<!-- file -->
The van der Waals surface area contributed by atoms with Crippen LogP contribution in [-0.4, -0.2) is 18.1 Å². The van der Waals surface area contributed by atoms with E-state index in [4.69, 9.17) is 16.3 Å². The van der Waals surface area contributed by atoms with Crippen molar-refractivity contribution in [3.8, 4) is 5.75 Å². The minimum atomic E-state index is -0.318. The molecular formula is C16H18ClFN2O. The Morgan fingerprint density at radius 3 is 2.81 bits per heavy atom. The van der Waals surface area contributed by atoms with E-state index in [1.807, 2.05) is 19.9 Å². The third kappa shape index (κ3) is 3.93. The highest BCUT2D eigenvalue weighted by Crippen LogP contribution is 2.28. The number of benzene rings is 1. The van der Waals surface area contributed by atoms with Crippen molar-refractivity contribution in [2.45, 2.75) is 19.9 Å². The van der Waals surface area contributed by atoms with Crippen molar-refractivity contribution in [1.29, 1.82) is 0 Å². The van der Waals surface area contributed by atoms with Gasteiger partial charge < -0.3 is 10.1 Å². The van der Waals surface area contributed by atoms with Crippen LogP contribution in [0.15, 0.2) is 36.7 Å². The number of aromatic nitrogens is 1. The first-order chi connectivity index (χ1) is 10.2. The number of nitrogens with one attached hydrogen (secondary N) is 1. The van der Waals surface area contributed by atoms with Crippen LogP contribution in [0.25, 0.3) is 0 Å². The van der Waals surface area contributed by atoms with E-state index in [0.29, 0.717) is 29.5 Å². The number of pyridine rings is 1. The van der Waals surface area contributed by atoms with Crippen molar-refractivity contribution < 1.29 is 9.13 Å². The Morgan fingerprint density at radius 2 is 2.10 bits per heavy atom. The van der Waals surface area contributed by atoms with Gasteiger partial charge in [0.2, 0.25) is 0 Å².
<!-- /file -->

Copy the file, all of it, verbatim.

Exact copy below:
The van der Waals surface area contributed by atoms with Crippen LogP contribution in [-0.4, -0.2) is 18.1 Å². The van der Waals surface area contributed by atoms with E-state index in [4.69, 9.17) is 16.3 Å². The van der Waals surface area contributed by atoms with Crippen molar-refractivity contribution in [3.8, 4) is 5.75 Å². The minimum atomic E-state index is -0.318. The molecular formula is C16H18ClFN2O. The Morgan fingerprint density at radius 3 is 2.81 bits per heavy atom. The van der Waals surface area contributed by atoms with E-state index in [1.807, 2.05) is 19.9 Å². The third kappa shape index (κ3) is 3.93. The highest BCUT2D eigenvalue weighted by Crippen LogP contribution is 2.28. The number of benzene rings is 1. The van der Waals surface area contributed by atoms with Crippen molar-refractivity contribution in [2.45, 2.75) is 19.9 Å². The van der Waals surface area contributed by atoms with Crippen molar-refractivity contribution in [1.29, 1.82) is 0 Å². The van der Waals surface area contributed by atoms with Gasteiger partial charge < -0.3 is 10.1 Å². The van der Waals surface area contributed by atoms with Crippen LogP contribution in [0.15, 0.2) is 36.7 Å². The number of aromatic nitrogens is 1. The first-order chi connectivity index (χ1) is 10.2. The number of nitrogens with one attached hydrogen (secondary N) is 1. The van der Waals surface area contributed by atoms with Crippen LogP contribution in [0.25, 0.3) is 0 Å². The van der Waals surface area contributed by atoms with E-state index in [0.29, 0.717) is 29.5 Å². The number of pyridine rings is 1. The van der Waals surface area contributed by atoms with Crippen molar-refractivity contribution < 1.29 is 9.13 Å². The Morgan fingerprint density at radius 2 is 2.10 bits per heavy atom. The van der Waals surface area contributed by atoms with Gasteiger partial charge in [0.2, 0.25) is 0 Å².